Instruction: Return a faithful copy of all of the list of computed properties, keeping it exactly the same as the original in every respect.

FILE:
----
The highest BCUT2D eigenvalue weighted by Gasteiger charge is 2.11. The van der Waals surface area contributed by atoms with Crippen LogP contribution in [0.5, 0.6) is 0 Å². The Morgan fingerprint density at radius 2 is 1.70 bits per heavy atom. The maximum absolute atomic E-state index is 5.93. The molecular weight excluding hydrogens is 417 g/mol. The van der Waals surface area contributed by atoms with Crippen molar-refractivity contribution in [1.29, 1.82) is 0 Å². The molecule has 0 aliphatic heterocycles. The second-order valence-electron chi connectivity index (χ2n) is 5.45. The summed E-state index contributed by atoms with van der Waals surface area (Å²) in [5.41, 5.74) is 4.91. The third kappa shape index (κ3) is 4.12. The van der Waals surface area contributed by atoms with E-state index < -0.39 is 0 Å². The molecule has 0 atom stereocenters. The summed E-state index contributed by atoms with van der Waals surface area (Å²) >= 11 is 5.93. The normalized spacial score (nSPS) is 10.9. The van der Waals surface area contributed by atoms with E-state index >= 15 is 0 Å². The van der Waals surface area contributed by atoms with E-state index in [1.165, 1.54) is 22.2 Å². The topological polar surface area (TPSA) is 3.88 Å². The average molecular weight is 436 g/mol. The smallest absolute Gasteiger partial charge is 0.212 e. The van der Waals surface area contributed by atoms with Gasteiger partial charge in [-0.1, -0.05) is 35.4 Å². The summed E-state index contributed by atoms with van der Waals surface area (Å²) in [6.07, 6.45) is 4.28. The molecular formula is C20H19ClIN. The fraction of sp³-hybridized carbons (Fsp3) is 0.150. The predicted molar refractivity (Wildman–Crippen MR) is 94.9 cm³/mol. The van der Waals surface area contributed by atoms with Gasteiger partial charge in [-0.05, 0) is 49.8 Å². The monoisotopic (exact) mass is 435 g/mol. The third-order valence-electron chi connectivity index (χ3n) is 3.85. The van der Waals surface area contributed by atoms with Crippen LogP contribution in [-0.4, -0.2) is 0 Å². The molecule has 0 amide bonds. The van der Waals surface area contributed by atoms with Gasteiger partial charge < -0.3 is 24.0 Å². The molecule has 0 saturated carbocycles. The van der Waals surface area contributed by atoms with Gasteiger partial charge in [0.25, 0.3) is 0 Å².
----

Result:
The highest BCUT2D eigenvalue weighted by Gasteiger charge is 2.11. The van der Waals surface area contributed by atoms with Crippen LogP contribution in [0.5, 0.6) is 0 Å². The Morgan fingerprint density at radius 2 is 1.70 bits per heavy atom. The maximum absolute atomic E-state index is 5.93. The molecular weight excluding hydrogens is 417 g/mol. The van der Waals surface area contributed by atoms with Crippen molar-refractivity contribution in [1.29, 1.82) is 0 Å². The molecule has 0 aliphatic heterocycles. The second-order valence-electron chi connectivity index (χ2n) is 5.45. The summed E-state index contributed by atoms with van der Waals surface area (Å²) in [5.41, 5.74) is 4.91. The third kappa shape index (κ3) is 4.12. The van der Waals surface area contributed by atoms with E-state index < -0.39 is 0 Å². The molecule has 0 atom stereocenters. The summed E-state index contributed by atoms with van der Waals surface area (Å²) >= 11 is 5.93. The normalized spacial score (nSPS) is 10.9. The van der Waals surface area contributed by atoms with E-state index >= 15 is 0 Å². The van der Waals surface area contributed by atoms with E-state index in [1.165, 1.54) is 22.2 Å². The topological polar surface area (TPSA) is 3.88 Å². The average molecular weight is 436 g/mol. The smallest absolute Gasteiger partial charge is 0.212 e. The van der Waals surface area contributed by atoms with Gasteiger partial charge in [-0.1, -0.05) is 35.4 Å². The summed E-state index contributed by atoms with van der Waals surface area (Å²) in [6.07, 6.45) is 4.28. The molecular formula is C20H19ClIN. The fraction of sp³-hybridized carbons (Fsp3) is 0.150. The predicted molar refractivity (Wildman–Crippen MR) is 94.9 cm³/mol. The van der Waals surface area contributed by atoms with Gasteiger partial charge in [-0.05, 0) is 49.8 Å². The monoisotopic (exact) mass is 435 g/mol. The third-order valence-electron chi connectivity index (χ3n) is 3.85. The van der Waals surface area contributed by atoms with Crippen LogP contribution in [-0.4, -0.2) is 0 Å². The molecule has 0 amide bonds. The van der Waals surface area contributed by atoms with Gasteiger partial charge < -0.3 is 24.0 Å². The molecule has 0 saturated carbocycles. The van der Waals surface area contributed by atoms with Gasteiger partial charge in [0.25, 0.3) is 0 Å².